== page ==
Uncategorized March 8, 2023

Boulder County – 2022 Asking Price or Better stats

The last thing I like to look at each year for the previous year’s final numbers is the strength or weakness of the market in terms of sales price versus list price. Here I’ll be looking at the percentage of homes selling for asking price or better and how that metric has trended over time. The data I used for this chart has had any sales concessions deducted from the sales price and is for the ratio of last listed MLS price to sales price, IRES only data for Boulder County. Original listed price is not a downloadable field from IRES and there’s too much data to try and hand scrub through it all and find original listed prices, so I’m stuck using last MLS asking price.

Keep in mind that the charts and graphs below are summaries for the entire year and don’t show the dramatic shift we experienced throughout 2022. As you’d expect, we have moved off the highest levels for the percent of homes receiving asking price or better, down to an annual average of 55.36% for single family and 59.67% for attached homes. With this downward move, fewer single family homes are getting asking price or better offers than attached homes, making 2021 the one year since I tracked this metric where single family outperformed attached.

When I pull this over asking price data, I look at the sales price to asking price ratios and how those ratios change depending on how quickly the home goes under contract. As you would expect, the more quickly the home goes under contract, the more likely the sales price was at or over the asking price. The 2022 numbers do show the softening of the market, with only 52.33% of the single family homes going under contract in the first week and of those homes, just under 81% went for asking price or better. These two numbers are 8-10 percentage points lower than we saw in 2021. In 2021, we had such strength that I felt the need to add additional detail on the homes that sold for over 105% over asking. That detail is included below, but with our retreat from the hottest market frenzy, I’m not sure that detail remains warranted for the sales past the first week.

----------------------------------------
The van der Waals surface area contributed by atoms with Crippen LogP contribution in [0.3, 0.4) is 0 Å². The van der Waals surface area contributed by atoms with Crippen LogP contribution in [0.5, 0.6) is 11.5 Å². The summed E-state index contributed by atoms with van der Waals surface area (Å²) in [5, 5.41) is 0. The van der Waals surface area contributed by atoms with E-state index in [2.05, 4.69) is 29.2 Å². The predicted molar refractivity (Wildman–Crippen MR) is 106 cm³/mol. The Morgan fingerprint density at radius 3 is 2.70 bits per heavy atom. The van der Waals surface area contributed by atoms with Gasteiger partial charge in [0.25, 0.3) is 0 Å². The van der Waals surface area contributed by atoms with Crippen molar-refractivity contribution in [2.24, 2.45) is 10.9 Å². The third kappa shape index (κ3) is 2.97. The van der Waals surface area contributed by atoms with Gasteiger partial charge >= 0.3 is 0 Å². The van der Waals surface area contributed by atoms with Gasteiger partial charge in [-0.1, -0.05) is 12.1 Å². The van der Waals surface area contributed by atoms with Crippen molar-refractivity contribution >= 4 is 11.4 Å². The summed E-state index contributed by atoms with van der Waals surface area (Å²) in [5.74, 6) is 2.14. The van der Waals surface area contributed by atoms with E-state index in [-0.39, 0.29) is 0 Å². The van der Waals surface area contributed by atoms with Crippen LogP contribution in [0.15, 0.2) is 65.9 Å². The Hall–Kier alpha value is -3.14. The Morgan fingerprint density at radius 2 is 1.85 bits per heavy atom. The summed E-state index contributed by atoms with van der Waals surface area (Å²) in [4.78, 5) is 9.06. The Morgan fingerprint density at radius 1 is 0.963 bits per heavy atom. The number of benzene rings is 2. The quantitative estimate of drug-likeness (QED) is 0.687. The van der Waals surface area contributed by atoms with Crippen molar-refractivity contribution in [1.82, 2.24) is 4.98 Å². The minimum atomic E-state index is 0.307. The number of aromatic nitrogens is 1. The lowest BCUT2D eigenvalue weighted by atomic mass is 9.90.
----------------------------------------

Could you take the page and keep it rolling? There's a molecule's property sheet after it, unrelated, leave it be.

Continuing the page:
As per usual, I also take this same data and plot it in separate colors denoting the week in which the property went under contract. Last year I had expanded the detail beyond 105% over asking which I kept and which is likely no longer needed. I also keep the vertical scale on these charts constant year over year so they can easily be compared. This year, you can see that sales did not approach the top of the scale as they have in the past, which was due to a combination of much lower sales numbers and fewer sales in the first week. Also, last year, no matter which week on the market the property went under contract, the most common result was asking price or better. This year we can see that only occurred in weeks 1, 2 and 6. Homes that went under contract in weeks 3, 4 & 5 most commonly sold for a less than asking price, generally 97-98% of asking price. Slower market times for sure.

Now, let’s look at these same stats for attached homes. As in 2021, just a touch softer than the single family home data, but a strong year with just over half of the attached homes going under contract in the first week and of those homes, 82% selling for asking price or better. As in previous years, the strength over asking price didn’t extend as far above asking price as it did for single family homes. For 2022, as in the single family chart, I kept the more detailed info for prices over 105% over asking, but may pare that down in the future if we see less need for this data.

Here again is the plot of the above data. The blue spike in the 1st week being less dominant and not extending as far to the right as we saw in the 2021 chart. Unlike the single family chart, we continued to see the highest number of sales every week at asking price and the peaks are all lower than the 2021 chart due to lower sales volume.

The slower start to 2023 has me interested to see what these charts and metrics will look like in 2024. Will our current weakness (with some surprising exceptions) extend throughout the year or will rates drop and we’ll be strengthening throughout the year. Only time will tell. Stay warm!